America faces a full-scale socioeconomic collapse. The fragile chains of supply and high-technology infrastructure fall, and wholesale rioting and looting grip every major city. As refugees flee the cities, a group of friends desperately tries to make their way to a safe-haven ranch in Idaho. The journey requires all their skill and training since communication, commerce, transportation and law enforcement have all disappeared. Once at the ranch, group members fend off attacks from outsiders. They look to join other groups that are trying to restore true Constitutional law to the country. The novel has been praised for its use of authentic survivalist techniques to survive the collapse of the American civilization.
The Revenant: A Novel of Revenge by Michael Punke
In 1823, trappers with the Rocky Mountain Fur Company live a brutal frontier life, contending with the threat of Indian tribes, wild animals and the unforgiving environment. Hugh Glass is among the Company's finest men, an experienced frontiersman and an expert tracker. Two men assigned to watch over Glass, abandon him, taking his gun and hatchet. Glass is driven to survive by one desire: revenge.
He crawls across more than 3,000 miles of uncharted frontier, surviving against all odds. With hauntingly spare and gripping prose, The Revenant is a tale of obsession, the human will stretched to its limits, and the lengths that one man will go to for retribution. And of course it's a movie starring Leonardo DiCaprio.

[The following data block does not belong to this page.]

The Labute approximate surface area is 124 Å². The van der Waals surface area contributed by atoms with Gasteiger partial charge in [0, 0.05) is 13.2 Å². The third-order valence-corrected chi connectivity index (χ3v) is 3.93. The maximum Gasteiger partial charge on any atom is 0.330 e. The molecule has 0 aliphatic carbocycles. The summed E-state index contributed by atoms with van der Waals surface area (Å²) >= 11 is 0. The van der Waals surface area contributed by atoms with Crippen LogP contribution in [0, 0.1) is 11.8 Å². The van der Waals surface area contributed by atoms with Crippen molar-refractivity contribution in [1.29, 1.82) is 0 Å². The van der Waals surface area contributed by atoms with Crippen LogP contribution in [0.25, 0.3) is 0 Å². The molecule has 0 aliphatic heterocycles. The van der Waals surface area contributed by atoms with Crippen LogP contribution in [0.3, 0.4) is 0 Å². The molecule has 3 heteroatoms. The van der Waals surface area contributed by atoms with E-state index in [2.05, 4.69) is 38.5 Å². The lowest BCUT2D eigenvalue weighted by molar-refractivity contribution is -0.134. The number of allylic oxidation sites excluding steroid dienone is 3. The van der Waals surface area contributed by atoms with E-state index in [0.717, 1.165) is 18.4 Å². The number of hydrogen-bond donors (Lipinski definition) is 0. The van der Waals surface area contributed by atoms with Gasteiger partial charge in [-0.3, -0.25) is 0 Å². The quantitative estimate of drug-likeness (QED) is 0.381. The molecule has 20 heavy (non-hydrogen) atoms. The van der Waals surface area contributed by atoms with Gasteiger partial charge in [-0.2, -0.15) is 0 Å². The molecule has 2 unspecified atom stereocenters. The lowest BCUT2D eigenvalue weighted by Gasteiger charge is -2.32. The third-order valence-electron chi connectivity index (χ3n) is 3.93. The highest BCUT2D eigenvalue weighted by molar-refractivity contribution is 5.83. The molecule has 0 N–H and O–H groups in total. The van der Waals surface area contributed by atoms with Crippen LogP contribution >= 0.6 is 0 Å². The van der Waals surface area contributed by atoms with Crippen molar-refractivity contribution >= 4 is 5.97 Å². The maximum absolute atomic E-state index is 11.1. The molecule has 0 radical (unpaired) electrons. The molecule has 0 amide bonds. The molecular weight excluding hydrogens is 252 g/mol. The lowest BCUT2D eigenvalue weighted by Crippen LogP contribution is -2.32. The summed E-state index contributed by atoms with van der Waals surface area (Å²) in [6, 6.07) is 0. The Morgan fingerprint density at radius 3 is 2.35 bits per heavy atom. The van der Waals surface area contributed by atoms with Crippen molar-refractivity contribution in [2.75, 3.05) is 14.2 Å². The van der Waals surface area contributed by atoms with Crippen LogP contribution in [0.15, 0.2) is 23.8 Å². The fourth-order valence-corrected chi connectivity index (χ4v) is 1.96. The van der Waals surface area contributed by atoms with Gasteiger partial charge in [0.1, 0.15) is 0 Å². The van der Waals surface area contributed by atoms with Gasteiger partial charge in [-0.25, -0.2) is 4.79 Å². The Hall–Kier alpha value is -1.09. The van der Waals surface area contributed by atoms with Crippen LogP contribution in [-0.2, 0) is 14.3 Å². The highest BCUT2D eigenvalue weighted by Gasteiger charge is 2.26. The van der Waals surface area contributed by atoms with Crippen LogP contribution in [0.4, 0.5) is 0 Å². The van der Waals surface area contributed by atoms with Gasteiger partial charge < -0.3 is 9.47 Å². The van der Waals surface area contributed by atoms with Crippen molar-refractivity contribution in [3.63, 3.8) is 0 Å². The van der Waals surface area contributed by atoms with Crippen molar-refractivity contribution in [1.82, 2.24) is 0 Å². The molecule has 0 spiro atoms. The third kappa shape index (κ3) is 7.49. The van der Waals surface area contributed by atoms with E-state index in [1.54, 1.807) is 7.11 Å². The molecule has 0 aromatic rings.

The Swiss Family Robinson by Johann David Wyss
When a storm forces their ship aground, and having been abandoned by their crew, a Swiss family -- a pastor, his wife, and their two sons -- is forced to survive on a deserted tropical island. Using supplies from the abandoned ship, the family builds a rewarding new life and triumphs over a hostile and unknown land. First published in 1812, The Swiss Family Robinson was inspired by Daniel Defoe's Robinson Crusoe, and was intended to instruct author Johann David Wyss's sons about the Christian faith, family values, and self-reliance. In the more than two centuries since its publication, The Swiss Family Robinson has been adapted for comics, television and film.